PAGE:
A new police officer was sworn in at Tuesday's City Council meeting, but even with his addition the patrol division is just over half staffed.
According to Acting Police Chief Jennifer Shockley there are six vacant police officer positions as well as the permanent police chief role. There are no vacancies in corrections or communications.
Why is it so hard to keep the department staffed?
Shockley says nationwide interest in public safety services – especially law enforcement careers – is at an all-time low.
“People do not want to go to a job where they go to work with a target on their back," Shockley said. "We also have a lot of people who are looking for two weeks on/two weeks off contracts. That does not mean two weeks on/two weeks off living in the community. What they’re looking for is the ability to live in Florida or Idaho and come up to work for two weeks at a time.”
While the department gets a number of requests for this type of schedule, Shockey says it’s not something the city can currently entertain because it doesn’t fall within the guidelines of Unalaska's police officer contracts.
City Councilor Roger Rowland says his knee jerk reaction is that he wants his officers to be part of his community, but he also wants the department fully staffed.
“I left town for six months and I left my keys in my car and my house unlocked. I want to keep it that way. It’s thanks to those guys driving the streets," Rowland said. "Even though I don’t like two weeks on/two weeks off and I may not like some other out of the box ideas, I don’t think it’s fair to make those guys work 12 hour shifts."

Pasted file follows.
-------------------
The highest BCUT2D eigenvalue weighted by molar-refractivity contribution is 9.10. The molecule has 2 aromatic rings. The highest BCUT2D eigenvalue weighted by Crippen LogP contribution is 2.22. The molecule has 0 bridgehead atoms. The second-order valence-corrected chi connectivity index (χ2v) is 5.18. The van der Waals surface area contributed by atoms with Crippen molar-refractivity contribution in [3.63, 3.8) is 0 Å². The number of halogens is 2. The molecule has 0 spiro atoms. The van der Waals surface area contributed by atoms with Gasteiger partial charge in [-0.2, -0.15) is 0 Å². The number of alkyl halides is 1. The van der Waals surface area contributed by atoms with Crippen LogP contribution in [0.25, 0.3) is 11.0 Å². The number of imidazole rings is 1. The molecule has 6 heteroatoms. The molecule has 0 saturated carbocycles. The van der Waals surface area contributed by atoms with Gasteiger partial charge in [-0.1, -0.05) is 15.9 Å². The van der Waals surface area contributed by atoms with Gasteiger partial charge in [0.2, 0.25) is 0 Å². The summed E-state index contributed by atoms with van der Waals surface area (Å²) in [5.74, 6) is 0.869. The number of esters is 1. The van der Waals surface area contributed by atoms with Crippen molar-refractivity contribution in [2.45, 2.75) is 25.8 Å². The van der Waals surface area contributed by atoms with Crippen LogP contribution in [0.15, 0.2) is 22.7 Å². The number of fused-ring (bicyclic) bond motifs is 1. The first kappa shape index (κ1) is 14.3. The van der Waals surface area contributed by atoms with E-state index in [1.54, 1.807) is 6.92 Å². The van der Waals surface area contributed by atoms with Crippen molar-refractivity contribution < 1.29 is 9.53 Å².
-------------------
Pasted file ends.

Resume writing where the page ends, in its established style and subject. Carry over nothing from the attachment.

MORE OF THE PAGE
Shockley is also not a fan of the two weeks on/two weeks off schedule, but she says there’s a changing workforce.
"We have a whole different generation of people who are coming into the workforce and they have a different set of expectations for what kind of work environment they will have," Shockley said. "That might be something we have to look at more closely if we want to retain staffing."
Recruiting to Unalaska is especially difficult because there's a high demand for officers across the state.
Shockley says out of more than 50 law enforcement agencies in Alaska, 46 have openings.
“We are competing with places that are on the road system. Places where the cost of airfare to get to and from a major airport is cheaper," Shockley said. "Places where people can get to see their families more easily. Places that offer two weeks on/two weeks off schedules."
Shockley says the city is looking at creating short-term – two-to-three month contracts – for already certified police officers. Additionally, an officer went to Seattle to attend recruitment fairs which she says the department is interested in repeating in February or March.
Applications for the police chief and police officer positions are on the city website. The police chief position closes Jan. 28. It’s a new position created when the City Council voted last year to separate fire and emergency medical services from the Department of Public Safety.